In the structure of the outstanding creditindebtedness of the rural economy the share of the debt to the Budget is almost2‑fold lower than forthe national economy in whole; this is due to the low level of thegovernment-imposed tax on the rural producers. It is known that they do not paythe tax on profit from the rural economy activities and the activities relativeto the processing of their own produce; the private farmers are exempt from thetax on land.

The conjuncture poll by the IET of thefourth quarter of 1996 showed that the most critical situation is that of thesmall and medium size economies, while the large size ones are better beingfrom the finance viewpoint. The better financial stability of the grain andsugar-beet producers is also characteristic.

Despite the crucial financial situation ofthe rural economies, the incomes of the rural population are higher than theseof the cities dwellers. The center for the economic conjuncture, the KielUniversity, and the IET have performed two joint budget studies in threeRussian regions. These were based on the budget panel by the Goscomstat adaptedfor the purposes of the study. In addition to the monetary incomes, the incomesfrom the part-time farms of the families were assessed. The latter wererecalculated in the retail prices effective as of the moments of the studies inthe relevant regions. The results are shown in Table2.19.

The IET and the Agrarian Institute of theRussian Academy for Sciences jointly studied the sources of financing for62rural economy entities and 39private farms in 9districts of the Rostov,Pskov, and Orel regions. The analysis of the results has shown that the ruraleconomy entities used, mainly their own assets for both the current financingand investments (practically absent). The bank loans were used only in thecases when the interest rates were partly covered by the local administrations(e.g., the Orel region)./ The governmental money against goods credit neverexceeded 8% of the total financing volume. The governmental grants formed anegligible share in the total financing volume; moreover, the payments camewith constant delays (in average, 80% of the subsidies came with the over3‑month delays). Thecommercial commodity credits (it is becoming more and more important) does not,yet, play any significant role in the entities financing. The studies byregions have shown a somehow higher financial stability for the entities of thesouthern Russia; this seems quite logical. The conclusion may be made that theRostov region has relied rather on its own resources, while the Orel region hastried to use the subsidized bank loans, and the Pskov region has used all thesources of financing, including the governmental grants andsubsidies.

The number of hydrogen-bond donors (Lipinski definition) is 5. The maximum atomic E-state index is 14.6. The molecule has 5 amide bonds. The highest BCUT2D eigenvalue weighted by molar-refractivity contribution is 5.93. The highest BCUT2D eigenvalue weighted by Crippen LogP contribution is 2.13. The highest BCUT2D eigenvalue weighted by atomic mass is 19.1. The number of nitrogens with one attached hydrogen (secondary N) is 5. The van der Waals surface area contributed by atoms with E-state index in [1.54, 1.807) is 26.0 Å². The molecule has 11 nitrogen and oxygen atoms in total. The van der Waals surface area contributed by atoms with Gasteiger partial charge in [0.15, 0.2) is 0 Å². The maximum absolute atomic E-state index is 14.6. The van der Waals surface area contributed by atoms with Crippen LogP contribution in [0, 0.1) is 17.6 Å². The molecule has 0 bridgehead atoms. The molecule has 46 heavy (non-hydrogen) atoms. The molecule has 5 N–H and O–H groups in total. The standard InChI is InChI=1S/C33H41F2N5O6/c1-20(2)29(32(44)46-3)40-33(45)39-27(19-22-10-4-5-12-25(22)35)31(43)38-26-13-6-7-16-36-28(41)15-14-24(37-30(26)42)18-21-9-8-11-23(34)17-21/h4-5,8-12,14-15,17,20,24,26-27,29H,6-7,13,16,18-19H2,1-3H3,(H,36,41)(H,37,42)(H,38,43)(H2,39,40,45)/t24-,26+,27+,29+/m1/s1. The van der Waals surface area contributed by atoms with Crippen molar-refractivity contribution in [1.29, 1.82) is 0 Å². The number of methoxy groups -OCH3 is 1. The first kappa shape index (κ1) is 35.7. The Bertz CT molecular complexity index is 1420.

Table 2.19

Incomes of population*

Orel

Pskov

Rostov

Average

Per capitamonthly income, Rbl.thous.

Regional center

275

319

255

282

City

237

206

220

218

Township

230

-

-

230

Rurallocality

360

262

340

319

Average

293

254

267

271

Familymonthly income, Rbl.thous.

Regional center

803

774

745

778

City

658

500

621

581

Township

819

-

-

819

Rurallocality

1125

708

1017

941

Average

894

644

778

772

* Incl. wages, income from part-time farms,land plots, gardens, etc.; social pays and benefits.
Source: Preliminary results of the IET, Kiel University and Centerfor economic conjuncture study

Food industry

In 1996, the yield of the main foodproducts did not exceed the relevant volume of 1992 (see Table2.20), except the oil extraction and sugarproduction where the reduction compared with 1992 was not so sharp; moreover,in 1996, a certain production growth was observed. The greatest recession in1996 was seen for the grain processing sector; this is rather due to the poorsupply of the feedstock resulting from the extremely low harvest of1995.

Table 2.20.

Financing sources for the productionactivities of rural economy entities

Source

Share ofentities using the source

Average sum,Rbl.mn

Share ofsource in total volume of crediting, %

Rostov

Pskov

Orel

Rostov

Pskov

Orel

Rostov

Pskov

Orel

Income from sale

100

100

100

3686

2271

1794

90

82

88

Governmental grants

50

99

n/a

200

222

n/a

0.02

8

n/a

Bank credits

12

43

100

189

212

250

0.05

4.5

12

Governmental commoditycredit

76

99

n/a

344

158

n/a

6

5.5

n/a